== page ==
It seems the debate goes on. Luck vs. skill. Poker vs. Gambling. Balboa vs. Creed. Regardless, it appears there may be much to be gained if poker can be proven to be a game of skill rather than luck.
I’ve seen a couple of ideas lately that have me thinking more about this issue.
First, on Lou Krieger’s blog, he makes mention of a “duplicate” poker tournament wherein you compete not with the players at your table, but rather your counterpart at other tables. Your counterpart receives the same exact cards as do you, and sees the same exact flop, turn and river. It is an attempt to eliminate the luck factor and determine whose play is more skillful in similar situations. It seems difficult to do in a live setting due to administrative issues like deck setting and equaling the chip distributions, but as Lou mentions, this seems a perfect fit for an online or computer-based simulation.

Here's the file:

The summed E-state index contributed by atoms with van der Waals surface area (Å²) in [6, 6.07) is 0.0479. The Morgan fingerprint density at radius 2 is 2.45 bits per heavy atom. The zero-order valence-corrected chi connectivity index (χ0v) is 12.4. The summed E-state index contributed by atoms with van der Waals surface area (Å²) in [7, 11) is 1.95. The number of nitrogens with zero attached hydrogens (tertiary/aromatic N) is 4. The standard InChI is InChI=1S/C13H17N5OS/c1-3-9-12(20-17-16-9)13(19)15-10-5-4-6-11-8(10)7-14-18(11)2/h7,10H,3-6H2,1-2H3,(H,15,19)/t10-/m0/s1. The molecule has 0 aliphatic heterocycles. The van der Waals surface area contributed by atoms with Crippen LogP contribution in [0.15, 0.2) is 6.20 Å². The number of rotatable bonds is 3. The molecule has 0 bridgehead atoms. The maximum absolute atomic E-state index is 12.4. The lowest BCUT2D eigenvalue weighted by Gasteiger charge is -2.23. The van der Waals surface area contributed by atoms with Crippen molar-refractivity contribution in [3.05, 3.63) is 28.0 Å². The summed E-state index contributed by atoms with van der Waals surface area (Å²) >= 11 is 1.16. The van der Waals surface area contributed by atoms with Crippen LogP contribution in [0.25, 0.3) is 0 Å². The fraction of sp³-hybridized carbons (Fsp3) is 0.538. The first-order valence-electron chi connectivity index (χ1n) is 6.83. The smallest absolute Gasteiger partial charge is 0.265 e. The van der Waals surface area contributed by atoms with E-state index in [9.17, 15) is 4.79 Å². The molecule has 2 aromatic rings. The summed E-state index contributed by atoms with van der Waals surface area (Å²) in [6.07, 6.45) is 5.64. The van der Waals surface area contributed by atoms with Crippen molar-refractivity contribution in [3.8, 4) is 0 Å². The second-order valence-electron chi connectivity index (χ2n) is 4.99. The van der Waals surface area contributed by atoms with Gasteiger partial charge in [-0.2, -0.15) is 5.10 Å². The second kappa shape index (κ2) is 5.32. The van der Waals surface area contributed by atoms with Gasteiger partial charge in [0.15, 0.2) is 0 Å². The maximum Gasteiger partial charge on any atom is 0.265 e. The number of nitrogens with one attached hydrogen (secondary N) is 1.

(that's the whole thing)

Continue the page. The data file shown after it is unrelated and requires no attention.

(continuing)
A thread over on 2+2 started by David Sklansky is also interesting. In it, he states that you shouldn’t look at how skill impacts your ability to win in poker but rather how the lack of it impacts your ability to lose quickly. He, via his son Mat, theorizes that the difference in skill between a very good poker player and an average-skilled player is still quite small. It is because of this that the luck factor appears to be larger than it truly is.
I responded with this analogy in the thread:
I really like this argument.
If you suppose that poker is a competition among skilled players and that the difference in skill between the marginally skilled and exceptionally skilled is still close, of course that will magnify the luck factor.
Hypothetically assume two archers of near exact skill. Who wins a competition in archery? The uncontrollable factors, like the wind, air density, etc. will be super-magnified between two such competitors while minimized between an expert and an amateur. Archery is certainly a skill-based activity, but between two near identical competitors, it could be viewed as a game of luck by an ignorant observer.
The bottom line is that arguments like these are going to have to potentially convince lawmakers that poker is a skill-based game. Hopefully, with the collective intelligence of the poker community generating new ideas on this subject, we’ll one day see a wider acceptance of this belief.